AI companies must genuinely do what their new AI policies claim — ensuring they’re more than a boilerplate designed to check a box. The FTC advises organizations adopt self-governance in compliance, ethics, fairness, and nondiscrimination to avoid regulatory scrutiny and promote integrity. It also recommends independent audits to meet standards, maintain transparency, and build trust with stakeholders and the public.

Conduct and act on risk assessments

Bridging the internal gap between policy and technical operations is crucial. Companies must conduct — and document — AI model risk assessments; integrate evaluation and mitigation measures directly into design specs; and layer internal and external oversight roles that match the level of risk identified. This includes considering the system's foreseeable downstream uses, accounting for active and passive monitoring, and ultimately assessing its actual performance and impact once deployed.

An ounce of corporate prevention is worth a pound of FTC cure

Making informed choices in the initial design stage of software development is essential to prevent future compliance and security problems. Implementing principles inspired by and Secure by Design ensures privacy, security, and ethics are integrated into every development phase, ultimately saving time and resources while preventing potential legal issues. We'll echo the FTC in citing the great Dr. Ian Malcolm: "Can I make this?" and "Should I make this?" are two very different questions. In addition, companies should thoroughly inventory and map their data. It is challenging for a company to defend against a bias claim if it is unaware of the data its model uses. Along the same lines, sensitive data and high-risk use cases require extra care. Systems using sensitive data such as health, biometrics, and children's information need special security, privacy, and risk-assessment measures – which are impossible without a thorough data inventory.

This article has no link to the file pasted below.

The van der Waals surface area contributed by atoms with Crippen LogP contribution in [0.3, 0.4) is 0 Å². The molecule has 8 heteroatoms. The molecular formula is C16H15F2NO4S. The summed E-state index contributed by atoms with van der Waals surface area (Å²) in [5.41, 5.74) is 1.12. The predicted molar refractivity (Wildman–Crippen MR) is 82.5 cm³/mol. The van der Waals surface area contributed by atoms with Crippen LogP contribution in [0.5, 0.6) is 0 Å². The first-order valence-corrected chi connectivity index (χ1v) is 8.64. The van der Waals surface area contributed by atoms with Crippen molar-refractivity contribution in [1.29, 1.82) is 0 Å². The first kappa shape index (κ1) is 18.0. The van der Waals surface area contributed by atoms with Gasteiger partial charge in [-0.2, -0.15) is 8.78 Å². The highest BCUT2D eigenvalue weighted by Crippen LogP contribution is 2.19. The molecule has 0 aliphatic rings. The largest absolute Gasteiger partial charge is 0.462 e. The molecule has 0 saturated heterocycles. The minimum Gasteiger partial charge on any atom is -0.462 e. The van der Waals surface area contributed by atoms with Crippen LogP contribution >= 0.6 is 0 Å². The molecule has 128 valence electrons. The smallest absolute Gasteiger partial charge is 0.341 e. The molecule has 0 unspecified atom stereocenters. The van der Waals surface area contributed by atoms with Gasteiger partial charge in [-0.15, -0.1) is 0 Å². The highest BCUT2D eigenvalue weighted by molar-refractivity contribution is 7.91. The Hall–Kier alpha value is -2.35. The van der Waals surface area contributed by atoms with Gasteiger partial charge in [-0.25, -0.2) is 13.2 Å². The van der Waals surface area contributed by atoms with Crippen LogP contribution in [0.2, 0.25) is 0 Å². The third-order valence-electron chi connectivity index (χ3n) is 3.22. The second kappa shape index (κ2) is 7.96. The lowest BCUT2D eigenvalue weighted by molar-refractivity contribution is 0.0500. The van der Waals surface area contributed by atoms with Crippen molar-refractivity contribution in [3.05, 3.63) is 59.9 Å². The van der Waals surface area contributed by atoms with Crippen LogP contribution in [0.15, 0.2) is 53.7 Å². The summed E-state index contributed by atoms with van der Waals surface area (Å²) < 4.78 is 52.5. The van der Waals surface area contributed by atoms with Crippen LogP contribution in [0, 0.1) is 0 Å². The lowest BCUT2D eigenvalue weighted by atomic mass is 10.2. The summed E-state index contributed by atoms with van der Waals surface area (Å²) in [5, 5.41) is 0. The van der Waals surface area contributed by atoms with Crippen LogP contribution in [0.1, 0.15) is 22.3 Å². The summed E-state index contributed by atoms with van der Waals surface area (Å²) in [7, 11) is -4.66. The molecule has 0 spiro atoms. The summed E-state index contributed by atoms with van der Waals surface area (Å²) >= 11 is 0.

Say what you do and do what you say

Companies integrating AI should define a clear and detailed use case for their systems to avoid scope creep, which can lead to loss of focus and overly ambitious projects. The FTC has warned against overpromising and underdelivering to consumers,  so an effective AI tool should be designed to address specific issues rather than being a universal solution. Tying each product to a specific business use case also positions it for more effective data governance, ensuring that only the data needed is used and limiting potential impact or liability from breaches.

This list is what we know today – based on past FTC practices, recent FTC AI-specific guidance and activity, and projected enforcement of evolving applications. It provides a useful baseline for companies moving forward with AI, no matter where it is used in their business operations. But one last point: every AI system is built on data. Being able to say what an AI product, service, or feature does means knowing the data its built on and keeping track over time. Companies cannot let shiny new AI options distract them from the long-standing requirement for general good governance and risk management practices. That's what will get them in trouble with the FTC, and with their customers too.

Originally published on the IAPP website on June 26, 2024.